The government spends billions of dollars each year purchasing products and services, some of which your company may be able to provide. However, doing business with the government can be a cumbersome process.
It is important to become familiar with the different policies and procedures with which vendors are expected to comply when selling to the government. The Federal Acquisition Regulation (FAR) is the compilation of federal contracting principles and practices. One of the many Web sites with information about the FAR is http:/farsite.hill.af.mil. State and local government agencies typically post their purchasing policies and practices on their own Web sites.
The Federal Procurement Data Center at https://www.fpds.gov reports statistics on procurement for more than 70 federal agencies. Some federal, state and local government agencies, military installations and prime contractors publish procurement directories and procurement forecasts on their Web sites.
All federal agencies are required to publicize bidding opportunities on http://www.fedbizopps.gov; when the purchase is expected to exceed $25,000, so anyone with Internet access can find out about these opportunities. The dollar-level requirements for state and local agencies vary, so it is important to research this on each entity's purchasing Web site.
The federal government requires the completion of two mandatory registrations: the Central Contractor's Registration (CCR) at http://www.ccr.gov and the Online Representations and Certifications Application (ORCA) at https://orca.bpn.gov. Both CCR and ORCA are free registrations and must be renewed annually.
Many state and local agencies require companies to become registered directly with them to be eligible vendors for contracting. This information typically can be found on the individual agency Web sites.
The federal government has socio-economic programs offering certifications for small businesses that could provide contract-bidding preferences. The U.S. Small Business Administration (SBA) handles two certifications for federal government procurement programs: 8(a) Business Development and HUBZone. While completing the above-mentioned ORCA registration for federal contracting, businesses can self-certify that they are any of the following: small business, small disadvantaged business, women-owned business, veteran-owned business and service-disabled veteran-owned business.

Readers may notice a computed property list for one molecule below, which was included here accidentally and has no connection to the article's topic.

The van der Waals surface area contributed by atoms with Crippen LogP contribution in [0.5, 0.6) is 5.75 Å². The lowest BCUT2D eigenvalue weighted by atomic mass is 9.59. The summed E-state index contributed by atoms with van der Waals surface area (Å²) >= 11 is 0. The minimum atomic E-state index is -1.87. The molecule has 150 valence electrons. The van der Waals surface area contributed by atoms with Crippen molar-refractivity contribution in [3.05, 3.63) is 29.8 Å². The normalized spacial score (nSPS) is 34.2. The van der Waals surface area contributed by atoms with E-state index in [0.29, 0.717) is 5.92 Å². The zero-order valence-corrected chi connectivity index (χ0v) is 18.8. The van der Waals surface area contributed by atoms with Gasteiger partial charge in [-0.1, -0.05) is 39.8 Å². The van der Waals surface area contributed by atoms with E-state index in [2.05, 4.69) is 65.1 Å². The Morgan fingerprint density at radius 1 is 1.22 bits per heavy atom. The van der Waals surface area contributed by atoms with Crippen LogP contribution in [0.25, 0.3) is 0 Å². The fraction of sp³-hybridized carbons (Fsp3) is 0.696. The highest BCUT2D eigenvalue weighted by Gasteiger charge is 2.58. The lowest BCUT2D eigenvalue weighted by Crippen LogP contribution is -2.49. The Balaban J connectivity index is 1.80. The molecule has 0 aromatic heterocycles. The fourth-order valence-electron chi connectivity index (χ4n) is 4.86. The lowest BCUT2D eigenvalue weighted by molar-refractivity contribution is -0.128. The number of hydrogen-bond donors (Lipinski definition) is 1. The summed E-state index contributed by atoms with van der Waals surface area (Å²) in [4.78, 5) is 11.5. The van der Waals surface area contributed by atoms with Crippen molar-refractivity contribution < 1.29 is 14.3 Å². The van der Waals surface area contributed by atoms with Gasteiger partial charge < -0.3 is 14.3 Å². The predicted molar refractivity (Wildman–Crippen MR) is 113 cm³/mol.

On the state and local level, each government entity may offer its own certification program. Typically, state and local certifications are Minority Business Enterprise (MBE), Women Business Enterprise (WBE) and Disadvantaged Business Enterprise (DBE). The certification programs offered also will be found on each government entity's Web site.
Many government agencies have in-house resources to provide contracting assistance. The General Services Administration's Office of Business Support assists businesses in determining who to market their products and services to in the federal government, and how they can get connected. The SBA provides oversight of the certification programs as well as business matchmaking programs.
The Procurement Technical Assistance Centers (PTAC) are non-profit organizations created by Congress and partially funded by the Department of Defense to expand the supplier base and increase competition among government contractors, thus reducing the cost of maintaining a strong national security, as well as generating employment and enhancing the economy.
The PTACs' role is to work with businesses to help them obtain and perform federal, state and local government contracts by educating the companies on the processes necessary for securing government contracts and by connecting businesses with government agencies seeking competitively priced products and services.
For a list of PTAC service centers in Missouri, visit www.missouribusiness.net/ptac/centers.asp. MO PTAC procurement specialists can set your business up for computerized bid matching, assist in preparing bids, provide access to procurement histories, help with various government registrations, determine if your business is eligible for special government certifications and provide one-to-one counseling in areas such as sales, finance, marketing and other general business practices.
MO PTAC provides its services free of charge the first three months. This gives the opportunity for clients to see if the services are beneficial to their operation. After the first three months, the charge is $300 per year to help recover the cost of the bid-matching services.
If you are located in Kansas, please contact the Heartland PTAC.
This MO PTAC FAQ was written by Donna Leonard, program director for the Missouri Procurement Technical Assistance Center-Kansas City for the Kansas City Small Business Monthly and is used with their permission.